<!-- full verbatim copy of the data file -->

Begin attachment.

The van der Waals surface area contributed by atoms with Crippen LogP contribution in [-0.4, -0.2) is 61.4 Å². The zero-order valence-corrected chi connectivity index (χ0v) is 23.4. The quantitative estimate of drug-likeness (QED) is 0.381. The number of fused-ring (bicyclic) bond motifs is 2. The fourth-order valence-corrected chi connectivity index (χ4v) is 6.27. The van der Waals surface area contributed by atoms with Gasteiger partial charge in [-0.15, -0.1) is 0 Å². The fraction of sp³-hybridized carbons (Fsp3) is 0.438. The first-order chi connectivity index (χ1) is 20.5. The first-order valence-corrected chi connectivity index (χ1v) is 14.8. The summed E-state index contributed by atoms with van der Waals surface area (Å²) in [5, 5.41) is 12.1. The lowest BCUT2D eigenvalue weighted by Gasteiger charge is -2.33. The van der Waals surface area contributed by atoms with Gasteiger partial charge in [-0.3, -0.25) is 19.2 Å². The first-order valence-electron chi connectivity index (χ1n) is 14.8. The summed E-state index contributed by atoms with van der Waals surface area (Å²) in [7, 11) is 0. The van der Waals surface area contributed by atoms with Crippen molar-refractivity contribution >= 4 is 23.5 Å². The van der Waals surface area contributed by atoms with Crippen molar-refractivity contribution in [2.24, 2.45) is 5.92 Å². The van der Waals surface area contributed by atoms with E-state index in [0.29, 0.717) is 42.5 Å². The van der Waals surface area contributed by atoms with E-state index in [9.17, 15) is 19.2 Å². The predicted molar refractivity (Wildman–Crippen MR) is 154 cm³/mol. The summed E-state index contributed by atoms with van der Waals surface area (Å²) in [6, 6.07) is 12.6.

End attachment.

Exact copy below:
The van der Waals surface area contributed by atoms with Crippen LogP contribution in [-0.4, -0.2) is 61.4 Å². The zero-order valence-corrected chi connectivity index (χ0v) is 23.4. The quantitative estimate of drug-likeness (QED) is 0.381. The number of fused-ring (bicyclic) bond motifs is 2. The fourth-order valence-corrected chi connectivity index (χ4v) is 6.27. The van der Waals surface area contributed by atoms with Gasteiger partial charge in [-0.15, -0.1) is 0 Å². The fraction of sp³-hybridized carbons (Fsp3) is 0.438. The first-order chi connectivity index (χ1) is 20.5. The first-order valence-corrected chi connectivity index (χ1v) is 14.8. The summed E-state index contributed by atoms with van der Waals surface area (Å²) in [5, 5.41) is 12.1. The lowest BCUT2D eigenvalue weighted by Gasteiger charge is -2.33. The van der Waals surface area contributed by atoms with Gasteiger partial charge in [-0.3, -0.25) is 19.2 Å². The first-order valence-electron chi connectivity index (χ1n) is 14.8. The summed E-state index contributed by atoms with van der Waals surface area (Å²) in [7, 11) is 0. The van der Waals surface area contributed by atoms with Crippen molar-refractivity contribution >= 4 is 23.5 Å². The van der Waals surface area contributed by atoms with Crippen molar-refractivity contribution in [2.24, 2.45) is 5.92 Å². The van der Waals surface area contributed by atoms with E-state index in [0.29, 0.717) is 42.5 Å². The van der Waals surface area contributed by atoms with E-state index in [9.17, 15) is 19.2 Å². The predicted molar refractivity (Wildman–Crippen MR) is 154 cm³/mol. The summed E-state index contributed by atoms with van der Waals surface area (Å²) in [6, 6.07) is 12.6.